DevOps Roundtable: The Future of App Development
IT experts weigh in on how DevOps continues to transform businesses.
While this year marks the 10th anniversary of DevOps, the software engineering culture remains in constant flux as technology matures and team structures continue to evolve. What’s next for DevOps as it enters its second decade?
We asked analysts and company leaders how (and why) their teams rely on the philosophy, what challenges lie ahead and what development and operations trends they’re most excited about.
Developers are Now Seeing the Big Picture
Dominica DeGrandis is an IT management expert and the author of “Making Work Visible: Exposing Time Theft to Optimize Work & Flow.” DevOps, she says, has helped to change development teams’ mindsets—and everybody wins.
“Thanks to a shift from project-to-product-driven thinking, IT leaders interested in speeding up the delivery of business value and lowering costs have an opportunity in 2018 to reduce expensive handoffs by keeping people with the necessary expert domain knowledge consistently involved. Those who develop product features don’t leave—they stick around to deliver their changes to production, and then maintain their changes.”
Software is Your Business
Early DevOps pioneer Andrew Clay Shafer, co-founder of Puppet Labs and current Senior Director of Technology at Pivotal, says that more companies have figured out what early DevOps adopters knew years ago.
“The exciting trend for me is that enterprises are realizing that software is a competitive advantage and are investing in their organization instead of framing IT as just a cost center. Changing human behavior and cultural momentum can be hard, but the key is to start with purpose and get aligned on objectives.”
NoOps, the Heir to DevOps?
Peter Matthews, lead research scientist at CA Technologies, is following an emerging development strategy dubbed “NoOps,” in which developers no longer rely on IT operations. An evolution is underway, he says.
"NoOps will become an extension of DevOps. In DevOps, development, installation, testing and deployment are part of a continuum. But the traditional role of operations is migrating to cloud suppliers, and NoOps will allow resources to concentrate on business supporting applications rather than IT supporting architectures and platforms, which will lower costs and increase agility.”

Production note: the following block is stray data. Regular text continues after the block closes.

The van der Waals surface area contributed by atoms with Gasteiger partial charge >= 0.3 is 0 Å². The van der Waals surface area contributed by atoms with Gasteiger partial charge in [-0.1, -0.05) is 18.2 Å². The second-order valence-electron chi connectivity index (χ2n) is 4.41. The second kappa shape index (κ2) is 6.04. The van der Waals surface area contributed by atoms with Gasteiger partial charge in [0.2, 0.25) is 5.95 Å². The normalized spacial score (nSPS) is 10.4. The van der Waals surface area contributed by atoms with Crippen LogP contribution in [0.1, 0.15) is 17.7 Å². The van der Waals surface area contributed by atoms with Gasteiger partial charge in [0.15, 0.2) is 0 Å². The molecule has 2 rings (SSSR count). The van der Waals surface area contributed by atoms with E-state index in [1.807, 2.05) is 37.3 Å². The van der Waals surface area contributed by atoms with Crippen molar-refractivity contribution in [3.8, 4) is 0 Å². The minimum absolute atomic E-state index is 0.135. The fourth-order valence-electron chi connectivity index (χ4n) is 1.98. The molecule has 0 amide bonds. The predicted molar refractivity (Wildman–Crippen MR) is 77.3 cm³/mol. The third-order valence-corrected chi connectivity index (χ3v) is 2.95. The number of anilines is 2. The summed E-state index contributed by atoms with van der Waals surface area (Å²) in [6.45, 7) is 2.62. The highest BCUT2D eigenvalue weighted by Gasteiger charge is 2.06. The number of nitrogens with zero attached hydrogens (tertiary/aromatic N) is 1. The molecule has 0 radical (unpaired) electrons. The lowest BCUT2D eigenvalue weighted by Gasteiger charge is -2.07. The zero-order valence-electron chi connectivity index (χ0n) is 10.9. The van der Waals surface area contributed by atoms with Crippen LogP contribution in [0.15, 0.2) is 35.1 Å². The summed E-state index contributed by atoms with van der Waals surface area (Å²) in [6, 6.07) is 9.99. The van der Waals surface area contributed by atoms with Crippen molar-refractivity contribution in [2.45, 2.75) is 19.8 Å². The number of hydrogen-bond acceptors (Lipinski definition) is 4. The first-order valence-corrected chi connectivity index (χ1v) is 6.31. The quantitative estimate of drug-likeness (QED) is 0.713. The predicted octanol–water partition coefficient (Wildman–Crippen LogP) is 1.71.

A Key Tool to Turn Crazy Ideas into Great Software
R “Ray” Wang, founder and Chairman of Constellation Research, is a longtime industry analyst and the author of the popular blog “A Software Insider’s Point of View.” DevOps, he says, remains crucial to making developers’ wildest dreams become reality.
“The secret to DevOps in 2018 will come from expediting how developers go from ‘the art of the possible’ to actual rapid execution. The biggest challenge is building platforms fast enough to scale out and support digital business models.”
A Creative Balancing Act: Speed and Quality
Although new technologies and processes have smoothed development in many ways, speed and agility remain challenges, says James Meeks, Head of Mobile Technology at eBay.
“IT leaders are always tasked with delivering, but there’s now increased pressure on IT leaders to not only deliver more than they have in the past, but also to do it much faster than ever. We recognize as a company that we must continue to improve our output of deliverables, so it is incumbent on our leaders to find creative ways to move faster without sacrificing quality.”
Exciting New Tools in Developers’ Toolkits
Chris Korhonen, Chief Technology Officer at on-demand alcoholic beverage delivery company Minibar, sees the promise of what emerging tech like containers and automation tools can do for DevOps. But integration and prioritization are still difficult.
“We’ve seen an explosion of technologies in the development space, and things are moving just as fast on the infrastructure side. Containers continue to gain momentum, along with orchestration tooling… Technology has been evolving so rapidly that the biggest challenge is picking where to focus. This is just as true for large enterprises as it is for small start-ups.”